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Boris Johnson appeared rattled when one of his own Tory backbenchers took him to task over the government's "terrible" cut to international aid.
Andrew Mitchell, who has been leading Conservative attempts to force a U-turn on ministers' £4.3 billion aid cut to the world's poorest, told the PM the move had "dented" Britain's reputation and risked countless avoidable deaths abroad.
Mr Johnson had been updating MPs on the UK's hosting of the G7 summit in Cornwall last week when Mr Mitchell intervened to say the aid cut had overshadowed the event.
"[The prime minister's] significant success at the G7 last weekend has sadly been dented by the fact that Britain is the only G7 country cutting vital international aid and doing so in the middle of a global pandemic," the former international development secretary said.
"That decision is not only doing grave damage to the reputation of global Britain, it will also lead to more than 100,000 avoidable deaths, principally amongst women and children.
"Will [the PM] reflect on the fact that many of us in all parts of the parliamentary party are urging him to restore these terrible humanitarian cuts and that we are not as he suggested in prime minister's questions last week, leftie propagandists but his political friends, allies and supporters who want him to think again."
Chancellor Rishi Sunak backed the cut in aid before the budget earlier this year. The move is seen as popular among so-called 'red wall' voters who threw their weight behind the Conservative Party at the 2019 election.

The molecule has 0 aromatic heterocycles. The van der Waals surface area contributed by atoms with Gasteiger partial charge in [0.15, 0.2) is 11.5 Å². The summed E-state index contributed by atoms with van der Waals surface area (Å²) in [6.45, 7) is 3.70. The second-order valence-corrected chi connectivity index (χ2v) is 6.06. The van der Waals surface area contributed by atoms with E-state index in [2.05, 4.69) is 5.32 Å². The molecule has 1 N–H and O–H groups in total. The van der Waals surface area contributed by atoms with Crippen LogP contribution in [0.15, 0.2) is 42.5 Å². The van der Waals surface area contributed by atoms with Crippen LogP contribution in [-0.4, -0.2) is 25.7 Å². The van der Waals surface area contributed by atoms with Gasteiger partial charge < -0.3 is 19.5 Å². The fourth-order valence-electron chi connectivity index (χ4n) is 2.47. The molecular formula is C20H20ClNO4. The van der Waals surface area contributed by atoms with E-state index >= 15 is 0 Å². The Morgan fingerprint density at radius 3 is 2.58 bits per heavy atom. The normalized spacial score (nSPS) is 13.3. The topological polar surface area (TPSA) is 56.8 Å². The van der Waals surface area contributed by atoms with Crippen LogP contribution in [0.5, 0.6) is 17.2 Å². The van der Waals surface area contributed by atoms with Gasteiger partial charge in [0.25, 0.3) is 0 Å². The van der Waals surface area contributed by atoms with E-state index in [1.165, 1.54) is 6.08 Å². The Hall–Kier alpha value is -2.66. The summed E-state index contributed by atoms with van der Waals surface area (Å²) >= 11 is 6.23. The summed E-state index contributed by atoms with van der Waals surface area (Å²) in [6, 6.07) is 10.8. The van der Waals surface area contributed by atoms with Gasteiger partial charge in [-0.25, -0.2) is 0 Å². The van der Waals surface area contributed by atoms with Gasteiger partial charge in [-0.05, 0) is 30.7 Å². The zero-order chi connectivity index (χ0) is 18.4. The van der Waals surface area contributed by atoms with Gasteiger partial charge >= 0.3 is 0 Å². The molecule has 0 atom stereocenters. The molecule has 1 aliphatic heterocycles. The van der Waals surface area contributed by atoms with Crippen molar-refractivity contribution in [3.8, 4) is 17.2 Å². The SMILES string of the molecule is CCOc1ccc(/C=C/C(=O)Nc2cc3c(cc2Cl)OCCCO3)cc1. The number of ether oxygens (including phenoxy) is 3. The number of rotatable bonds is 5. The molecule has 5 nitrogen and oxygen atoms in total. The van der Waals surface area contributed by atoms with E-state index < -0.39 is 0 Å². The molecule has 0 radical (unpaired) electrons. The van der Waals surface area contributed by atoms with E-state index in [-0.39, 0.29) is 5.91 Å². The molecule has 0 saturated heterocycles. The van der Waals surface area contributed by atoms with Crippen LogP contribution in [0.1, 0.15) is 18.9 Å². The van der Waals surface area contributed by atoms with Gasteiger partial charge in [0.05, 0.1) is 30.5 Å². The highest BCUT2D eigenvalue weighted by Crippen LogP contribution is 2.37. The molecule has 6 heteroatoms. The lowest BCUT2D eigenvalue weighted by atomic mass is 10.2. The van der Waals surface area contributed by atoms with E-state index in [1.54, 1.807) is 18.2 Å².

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The PM was visibly angry as he turned to answer Mr Mitchell, telling him the aid cuts "have not been raised to me by anybody at the G7 nor by any recipient country".
He went on to defend the move, say the UK remained one of the "biggest donors in the world" and would be contributing £10bn this year.
He added: "We have just increased our spending on female education. That was something people did raise with me and they raised it to congratulate me on what the UK are doing."
SNP Westminster leader Ian Blackford also hit out at the aid cut, claiming the G7 showed “ Brexit Britain, a more isolated and a less influential place”.
He said: “This Prime Minister and his government are deeply diminished on the world stage. The UK is the only G7 country cutting overseas aid, the only G7 country being questioned about its commitment to previously signed international treaties and the UK remains the G7 country with the smallest Covid stimulus package.”
Mr Johnson replied that the summit was “fantastically successful”.
The Prime Minister also confirmed in an answer to former Tory minister Damian Green that vaccines donated internationally in 2022 will be in addition to the existing budget for aid.
Labour leader Keir Starmer, meanwhile, criticised the Tory leader in the wake of the G7 summit, calling him a “tour guide” rather than a statesman.
The Labour leader said the summit should have seen the government “resolve not inflame tensions” over the Northern Ireland Protocol, before telling MPs: “Despite all this I’ve no doubt the Prime Minister will be pleased with the G7 because it delivered everything that he wanted – some good headlines, some nice photos and even a row with the French over sausages.
“But that just shows how narrow the Prime Minister’s ambition for Britain really is. It’s why this was never going to be a Gleneagles-style success and why the Prime Minister played the role of host, but not leader, of tour guide but not statesman.
“On those terms, the G7 was a success – on any other, it was a failure.”
Mr Johnson hit back, accusing the Opposition leader of "a long career of miserablism and defeatism".